Switch Mode Power Supply
Led Strip Lights, Switch Mode Power Supply, dc power conversions
Abstract: Switch-mode power supplies are a popular and sometimes necessary choice for DC-DC power conversion. These circuits offer distinct benefits and tradeoffs when compared to alternative methods of converting DC power. This article presents a brief summary of the advantages and tradeoffs of switch-mode power supplies, and also offers a simple review of their operation and theory.
The majority of electronic DC loads are supplied from standard power sources. Unfortunately, standard source voltages may not match the levels required by microprocessors, motors, LEDs, or other loads, especially when the source voltage is not regulated. Battery-powered devices are prime examples of the problem: the typical voltage of a standard Li+ cell or NiMH stack is either too high/low or drops too far during discharge to be used in conventional applications.
Fortunately, the versatility of SMPSs solves the problem of converting a standard source voltage into a usable, specified output voltage. There are numerous SMPS topologies, which are classified into fundamental categories—these power supplies step up, step down, invert, or even step up and down the input voltage. Unlike linear regulators, which can only step down an input, SMPS are attractive because a topology can be selected to fit nearly any output voltage.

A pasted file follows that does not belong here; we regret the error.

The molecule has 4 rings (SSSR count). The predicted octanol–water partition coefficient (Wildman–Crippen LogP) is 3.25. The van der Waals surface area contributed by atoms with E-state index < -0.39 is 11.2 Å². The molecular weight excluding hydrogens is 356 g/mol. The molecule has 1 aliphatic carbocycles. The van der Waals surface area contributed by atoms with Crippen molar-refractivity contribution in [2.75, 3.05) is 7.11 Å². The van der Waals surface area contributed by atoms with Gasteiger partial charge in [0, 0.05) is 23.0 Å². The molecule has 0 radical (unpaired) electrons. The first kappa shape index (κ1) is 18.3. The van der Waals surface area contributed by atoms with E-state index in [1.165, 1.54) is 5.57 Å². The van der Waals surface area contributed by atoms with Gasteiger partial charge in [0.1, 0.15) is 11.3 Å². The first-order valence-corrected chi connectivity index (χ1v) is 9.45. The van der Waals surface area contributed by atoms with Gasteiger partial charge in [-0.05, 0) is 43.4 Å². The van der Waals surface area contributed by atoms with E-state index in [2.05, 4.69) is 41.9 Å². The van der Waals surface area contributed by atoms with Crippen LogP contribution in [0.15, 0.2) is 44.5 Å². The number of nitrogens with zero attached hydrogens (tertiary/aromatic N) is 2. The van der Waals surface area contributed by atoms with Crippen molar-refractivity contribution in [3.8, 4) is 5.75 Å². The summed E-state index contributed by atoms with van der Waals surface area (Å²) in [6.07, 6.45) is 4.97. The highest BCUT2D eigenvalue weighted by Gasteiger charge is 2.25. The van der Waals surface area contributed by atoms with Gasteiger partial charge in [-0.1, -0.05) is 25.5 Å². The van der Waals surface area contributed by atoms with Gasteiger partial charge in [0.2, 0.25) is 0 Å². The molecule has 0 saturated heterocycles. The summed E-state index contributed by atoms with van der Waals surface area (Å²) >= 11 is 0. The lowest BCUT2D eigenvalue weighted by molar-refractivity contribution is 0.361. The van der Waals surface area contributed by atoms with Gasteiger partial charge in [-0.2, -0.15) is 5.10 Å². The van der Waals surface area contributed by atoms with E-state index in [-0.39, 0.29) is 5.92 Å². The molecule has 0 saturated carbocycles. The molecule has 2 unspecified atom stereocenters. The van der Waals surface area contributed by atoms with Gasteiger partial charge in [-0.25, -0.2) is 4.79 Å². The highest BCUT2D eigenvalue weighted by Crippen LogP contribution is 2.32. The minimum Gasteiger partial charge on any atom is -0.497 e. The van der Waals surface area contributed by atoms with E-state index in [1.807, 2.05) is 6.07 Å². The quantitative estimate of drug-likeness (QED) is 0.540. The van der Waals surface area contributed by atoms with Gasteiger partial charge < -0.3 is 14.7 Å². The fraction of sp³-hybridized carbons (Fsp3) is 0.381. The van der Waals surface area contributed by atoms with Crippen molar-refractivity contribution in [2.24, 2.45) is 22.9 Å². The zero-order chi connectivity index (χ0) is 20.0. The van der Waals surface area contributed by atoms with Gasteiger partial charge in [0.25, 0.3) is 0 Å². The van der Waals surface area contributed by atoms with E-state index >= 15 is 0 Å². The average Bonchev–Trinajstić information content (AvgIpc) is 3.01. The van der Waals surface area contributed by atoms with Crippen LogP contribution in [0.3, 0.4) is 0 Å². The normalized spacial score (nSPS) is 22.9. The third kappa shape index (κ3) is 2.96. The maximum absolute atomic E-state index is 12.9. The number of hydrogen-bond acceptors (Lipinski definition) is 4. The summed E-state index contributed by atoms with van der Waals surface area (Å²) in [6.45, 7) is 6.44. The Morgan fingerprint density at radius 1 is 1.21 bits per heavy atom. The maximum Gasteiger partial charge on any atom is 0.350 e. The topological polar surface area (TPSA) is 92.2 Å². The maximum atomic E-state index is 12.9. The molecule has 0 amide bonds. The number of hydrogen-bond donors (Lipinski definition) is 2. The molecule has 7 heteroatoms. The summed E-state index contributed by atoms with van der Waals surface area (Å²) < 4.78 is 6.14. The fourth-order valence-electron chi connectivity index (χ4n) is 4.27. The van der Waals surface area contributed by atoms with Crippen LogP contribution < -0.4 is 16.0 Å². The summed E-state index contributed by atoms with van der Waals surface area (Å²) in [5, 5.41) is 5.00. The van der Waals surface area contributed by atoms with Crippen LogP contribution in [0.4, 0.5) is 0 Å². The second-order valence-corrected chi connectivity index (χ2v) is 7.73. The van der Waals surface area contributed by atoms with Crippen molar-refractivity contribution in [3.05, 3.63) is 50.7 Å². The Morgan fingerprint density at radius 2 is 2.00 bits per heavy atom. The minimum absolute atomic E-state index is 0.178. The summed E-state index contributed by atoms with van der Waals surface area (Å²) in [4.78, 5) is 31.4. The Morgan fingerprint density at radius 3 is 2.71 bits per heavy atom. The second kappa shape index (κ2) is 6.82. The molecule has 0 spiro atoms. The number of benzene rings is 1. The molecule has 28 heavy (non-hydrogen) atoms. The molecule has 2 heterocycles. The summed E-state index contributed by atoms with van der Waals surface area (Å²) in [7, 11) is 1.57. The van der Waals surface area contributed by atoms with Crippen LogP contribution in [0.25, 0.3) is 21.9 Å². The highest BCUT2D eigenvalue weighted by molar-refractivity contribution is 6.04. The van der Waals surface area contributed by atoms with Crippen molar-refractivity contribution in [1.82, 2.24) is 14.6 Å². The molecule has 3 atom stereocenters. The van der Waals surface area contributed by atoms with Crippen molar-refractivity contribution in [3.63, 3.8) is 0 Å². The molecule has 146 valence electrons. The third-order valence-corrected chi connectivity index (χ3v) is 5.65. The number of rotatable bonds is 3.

Additionally, modern SMPS ICs are designed with varying levels of integration, allowing the engineer to choose among topologies with more or less of the standard SMPS features brought into the IC. In doing so, manufacturers ease the design burden for commonly used, application-specific power supplies or offer the engineer basic SMPS ICs for custom projects, thereby enhancing the versatility of these widely used devices.
Engineers also face the other common problem of how to convert DC power efficiently. For instance, it is often required to step down an input voltage to achieve a lower output voltage. A simple solution implements a linear regulator, as this device requires only a few capacitors and adequate thermal management. However, where such simplicity ends, inefficiency begins—even to unacceptable levels if the voltage differential is large.
The efficiency of a linear regulator is directly related to the power dropped across its pass transistor. This power drop can be significant because dissipated power is equal to ILDO × (VIN - VOUT). For example, when stepping down a 100mA load from a 3.6V battery to a 1.8V output, 0.18W is dropped across the linear regulator. This power drop yields a low 50% efficiency, which reduces battery longevity by 50% (assuming ideal operation).
Understanding this efficiency loss, the dutiful engineer is driven to achieve an improved solution, and here is where the SMPS excels. A well-designed SMPS can achieve 90% efficiency or more, depending on load and voltage levels. As in the previous example, using the step-down SMPS of Figure 1 instead of a linear regulator, 90% efficiency is observed. This is an efficiency improvement of 40% over the linear regulator. The advantage of the step-down SMPS is apparent, and similar or better efficiencies are observed in other SMPS topologies.
dc power conversions
, electronic dc loads
, Led Strip Lights
, source voltage
, step down power supply
, step up and step down input voltage
, step up power supply
, Switch Mode Power Supply